Fatelessness condensed into one descriptive word would spell P.O.W.E.R.F.U.L. The one man show starring Adam Boncz is an adaptation of a novel of the same name by Imre Kertész (a Holocaust survivor).
Picture yourself sitting at the Thanksgiving table and granddad is telling you about an experience in his youth which just captures your interest. Instead of seeing granddad, you see his younger self in your mind. You are trapped in his riveting tale.
Boncz plays fourteen year old Köves Gyuri. Gyuri is the embodiment of innocence and naivety. He is surrounded by a purity bubble so thick that it takes a while for his mind to understand what it is that is occurring around him.
We follow Gyuri as he leaves his home in Budapest Hungary and boards bus that he believes is transporting him to a job location. His bus ride is cut short, and he is thrown off the bus. He meets his coworkers (all Jewish) already at the stop. Gyuri then travels between concentration camps, giving a first person account of every aspect of his journey.
We feel for Gyuri, thanks to the innocence of the character and the life that Boncz breathes into him. You will hear yourself in your head repeatedly saying “oh man, he has no idea what he has fallen into.”
There is a particular moment when Gyuri realizes that he is dressed like one of the individuals he wrote off as prisoners when he arrived at the first concentration camp. The staging, wardrobe transition as well the words and acting in that scene are truly a work of art.
Boncz is invested in his role; he is Gyuri. My only real critique is that the decaying of Gyuri’s innocence could be played with a bit more following the realization scene. Also the jumps between other characters could use more differentiation of voice.
One of the most memorable aspects of the show is the set design by Lauren Mills. It is one of those sets that photographs just cannot do justice. In front of the audience there are costumes reminiscent of the 1940s (both men and women’s wear) hanging with numbered tags. They are above a floor which looks like white powder was thrown on. The clothing create a collage of browns, whites, greys and blacks. They are dirty/dusty in appearance. They also serve as the backdrop for Sean Robinson’s projections and Frederico Restrepo’s lighting which help transform the space into trains and gas chambers. The hung garments set the mood when you enter the theater and amplify empathy throughout. Seriously, it was a brilliant idea and director Gia Forakis handles the contents of the production with exemplary skill. She makes sure to not weave everything into a cheesy mess.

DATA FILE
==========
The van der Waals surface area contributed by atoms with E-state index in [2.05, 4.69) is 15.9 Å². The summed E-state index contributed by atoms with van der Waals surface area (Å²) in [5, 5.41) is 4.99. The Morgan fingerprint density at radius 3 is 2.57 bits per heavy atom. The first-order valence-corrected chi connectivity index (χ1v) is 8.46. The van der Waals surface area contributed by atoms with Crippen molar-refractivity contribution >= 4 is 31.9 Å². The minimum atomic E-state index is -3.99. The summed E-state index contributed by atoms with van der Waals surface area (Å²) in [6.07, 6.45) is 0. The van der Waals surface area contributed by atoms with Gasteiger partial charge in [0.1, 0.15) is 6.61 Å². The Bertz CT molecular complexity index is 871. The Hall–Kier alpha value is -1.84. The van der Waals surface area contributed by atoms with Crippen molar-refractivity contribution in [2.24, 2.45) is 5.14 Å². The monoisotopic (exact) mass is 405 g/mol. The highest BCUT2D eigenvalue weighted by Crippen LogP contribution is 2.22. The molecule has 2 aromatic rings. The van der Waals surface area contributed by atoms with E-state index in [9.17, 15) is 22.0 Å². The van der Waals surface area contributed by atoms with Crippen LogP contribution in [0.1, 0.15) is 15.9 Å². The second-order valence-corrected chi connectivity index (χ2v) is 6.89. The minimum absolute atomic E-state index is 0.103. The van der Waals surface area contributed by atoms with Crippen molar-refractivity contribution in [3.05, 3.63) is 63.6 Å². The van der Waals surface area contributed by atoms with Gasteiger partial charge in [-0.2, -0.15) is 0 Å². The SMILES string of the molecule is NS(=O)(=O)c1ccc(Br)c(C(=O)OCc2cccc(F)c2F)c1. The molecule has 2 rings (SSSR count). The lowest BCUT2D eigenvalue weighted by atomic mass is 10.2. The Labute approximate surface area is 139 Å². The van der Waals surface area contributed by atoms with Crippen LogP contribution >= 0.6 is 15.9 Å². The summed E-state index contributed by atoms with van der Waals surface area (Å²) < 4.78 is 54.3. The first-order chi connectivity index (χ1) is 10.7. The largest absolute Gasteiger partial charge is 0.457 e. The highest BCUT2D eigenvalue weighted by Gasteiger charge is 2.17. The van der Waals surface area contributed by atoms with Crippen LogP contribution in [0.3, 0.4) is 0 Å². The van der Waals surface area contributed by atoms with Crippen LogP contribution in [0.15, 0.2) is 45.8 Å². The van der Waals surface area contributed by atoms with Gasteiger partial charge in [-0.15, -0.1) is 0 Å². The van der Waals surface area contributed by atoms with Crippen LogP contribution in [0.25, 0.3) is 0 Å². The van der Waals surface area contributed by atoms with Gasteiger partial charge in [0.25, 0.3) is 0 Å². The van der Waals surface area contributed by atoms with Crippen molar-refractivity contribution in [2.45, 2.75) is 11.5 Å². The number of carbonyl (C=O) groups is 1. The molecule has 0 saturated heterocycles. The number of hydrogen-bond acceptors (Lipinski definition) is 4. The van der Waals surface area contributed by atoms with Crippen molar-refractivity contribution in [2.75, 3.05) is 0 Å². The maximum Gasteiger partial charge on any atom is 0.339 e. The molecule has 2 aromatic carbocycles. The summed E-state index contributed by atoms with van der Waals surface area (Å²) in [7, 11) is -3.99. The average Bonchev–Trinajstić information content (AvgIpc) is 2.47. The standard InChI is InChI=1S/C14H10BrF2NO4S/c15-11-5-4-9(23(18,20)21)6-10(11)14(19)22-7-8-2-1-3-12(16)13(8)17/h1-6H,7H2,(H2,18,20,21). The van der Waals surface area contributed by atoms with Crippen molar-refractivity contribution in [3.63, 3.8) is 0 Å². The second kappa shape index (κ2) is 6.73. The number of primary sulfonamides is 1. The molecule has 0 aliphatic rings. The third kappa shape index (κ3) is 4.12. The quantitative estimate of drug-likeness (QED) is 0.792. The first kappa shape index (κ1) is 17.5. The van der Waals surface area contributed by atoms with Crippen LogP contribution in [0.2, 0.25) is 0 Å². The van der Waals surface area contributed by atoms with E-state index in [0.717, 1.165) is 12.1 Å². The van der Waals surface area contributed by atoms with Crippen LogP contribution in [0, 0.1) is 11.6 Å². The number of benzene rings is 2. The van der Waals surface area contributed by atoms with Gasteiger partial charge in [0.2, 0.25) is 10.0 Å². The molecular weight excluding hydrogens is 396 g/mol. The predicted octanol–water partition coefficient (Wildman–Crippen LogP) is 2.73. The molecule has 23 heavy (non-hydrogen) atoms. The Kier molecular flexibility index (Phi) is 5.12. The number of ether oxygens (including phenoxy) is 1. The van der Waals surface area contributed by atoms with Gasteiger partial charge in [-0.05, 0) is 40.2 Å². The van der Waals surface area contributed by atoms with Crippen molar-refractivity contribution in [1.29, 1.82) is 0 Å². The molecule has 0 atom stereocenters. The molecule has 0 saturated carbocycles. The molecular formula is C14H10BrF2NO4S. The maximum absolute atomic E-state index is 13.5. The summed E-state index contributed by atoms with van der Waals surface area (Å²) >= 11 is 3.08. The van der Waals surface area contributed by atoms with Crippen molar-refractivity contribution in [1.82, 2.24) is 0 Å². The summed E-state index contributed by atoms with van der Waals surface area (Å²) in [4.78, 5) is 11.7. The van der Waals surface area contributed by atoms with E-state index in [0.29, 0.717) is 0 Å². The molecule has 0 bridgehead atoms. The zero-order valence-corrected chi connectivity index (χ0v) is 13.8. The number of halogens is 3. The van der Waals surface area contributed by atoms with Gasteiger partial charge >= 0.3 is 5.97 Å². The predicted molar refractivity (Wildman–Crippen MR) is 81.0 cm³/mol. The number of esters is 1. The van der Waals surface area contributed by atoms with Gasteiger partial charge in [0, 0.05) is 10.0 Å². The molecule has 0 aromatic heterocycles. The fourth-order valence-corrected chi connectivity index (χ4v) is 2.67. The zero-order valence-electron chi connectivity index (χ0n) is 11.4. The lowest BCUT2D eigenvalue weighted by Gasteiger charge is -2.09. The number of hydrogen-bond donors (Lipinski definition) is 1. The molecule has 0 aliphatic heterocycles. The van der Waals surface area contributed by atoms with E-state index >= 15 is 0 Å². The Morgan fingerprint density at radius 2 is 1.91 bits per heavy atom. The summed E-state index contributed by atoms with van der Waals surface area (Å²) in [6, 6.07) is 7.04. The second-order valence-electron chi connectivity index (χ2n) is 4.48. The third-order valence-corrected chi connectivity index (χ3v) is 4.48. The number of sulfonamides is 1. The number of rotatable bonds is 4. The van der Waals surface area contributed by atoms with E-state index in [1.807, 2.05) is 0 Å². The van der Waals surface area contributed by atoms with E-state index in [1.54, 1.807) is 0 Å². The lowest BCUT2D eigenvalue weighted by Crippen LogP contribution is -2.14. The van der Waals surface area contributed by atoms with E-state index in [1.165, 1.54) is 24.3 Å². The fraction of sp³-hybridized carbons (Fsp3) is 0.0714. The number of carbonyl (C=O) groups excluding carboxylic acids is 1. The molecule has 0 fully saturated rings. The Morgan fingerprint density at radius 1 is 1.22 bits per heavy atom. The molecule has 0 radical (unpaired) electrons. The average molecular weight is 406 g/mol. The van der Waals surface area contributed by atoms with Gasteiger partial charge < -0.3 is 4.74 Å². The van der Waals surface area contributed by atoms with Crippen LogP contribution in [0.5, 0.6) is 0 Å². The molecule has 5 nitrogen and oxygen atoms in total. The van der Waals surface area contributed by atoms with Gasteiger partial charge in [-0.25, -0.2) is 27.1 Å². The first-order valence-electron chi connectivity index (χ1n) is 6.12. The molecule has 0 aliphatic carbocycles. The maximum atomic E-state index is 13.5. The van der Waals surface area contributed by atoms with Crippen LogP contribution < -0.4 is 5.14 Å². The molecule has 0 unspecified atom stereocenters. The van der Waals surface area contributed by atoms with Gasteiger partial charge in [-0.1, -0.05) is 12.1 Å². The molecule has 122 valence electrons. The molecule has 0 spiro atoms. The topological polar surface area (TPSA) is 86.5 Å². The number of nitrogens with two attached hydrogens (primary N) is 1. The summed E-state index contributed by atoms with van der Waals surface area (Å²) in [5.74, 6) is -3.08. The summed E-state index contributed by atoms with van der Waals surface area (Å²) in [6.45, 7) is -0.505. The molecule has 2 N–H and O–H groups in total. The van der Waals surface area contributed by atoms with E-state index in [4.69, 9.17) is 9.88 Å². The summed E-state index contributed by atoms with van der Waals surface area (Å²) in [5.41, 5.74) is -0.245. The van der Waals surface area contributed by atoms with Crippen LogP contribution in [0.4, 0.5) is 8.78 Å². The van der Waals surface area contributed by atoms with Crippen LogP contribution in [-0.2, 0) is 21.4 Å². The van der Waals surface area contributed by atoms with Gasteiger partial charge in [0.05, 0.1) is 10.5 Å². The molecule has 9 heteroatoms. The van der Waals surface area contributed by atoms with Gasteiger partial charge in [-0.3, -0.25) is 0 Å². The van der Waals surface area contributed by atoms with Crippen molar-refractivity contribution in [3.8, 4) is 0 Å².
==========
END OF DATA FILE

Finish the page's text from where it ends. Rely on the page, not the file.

Even though the author clarified the story as fiction, there is a wealth of information given about life in the camps. I can see this show being used as a teaching tool. I would have liked to see such a piece while covering works like “Night” by Elie Wiesel in High School. This form of media seems just right for this generation’s students—there is certainly opportunity within that target group.
Fatelessness is definitely a must see production. I do believe that there is still some polishing left to do with the script but very minimal. Certain dialogue/lines here and there can be omitted because they take up time but in all the show is terrific. I for one believe it deserves a longer run.
Fatelessness: Written by Imre Kertész, adapted by András Visky and directed by Gia Forakis.
With: Adam Boncz (Koves Gyuri), Tim Wilkinson (Translater), Dorottya Mathe (Consulting Producer/Production Manager), Lauren Mills (Set Designer), Frederico Restrepo (Lighting Design), Bálint Varga (Composer), M. Florian Stabb (Sound designer), Sean Robinson (Video and Projections Design), Natalie Zhang (Stage Manager), Riley Teahan (Assistant Director), Victor Morales (Video Projectionist), Chelsea Parrish (Light Board Operator), Chriz zaborowski (Assistant to Lighting Designer), Viktor Franyo (Set Design Assistant), Gabriela Lozada (Camera Operator) and Jonathan Slaff & Associates (Press Representative). “HERE Arts Center” (145 6th Avenue, New York, NY 10013). It runs for 75 minutes, no intermission.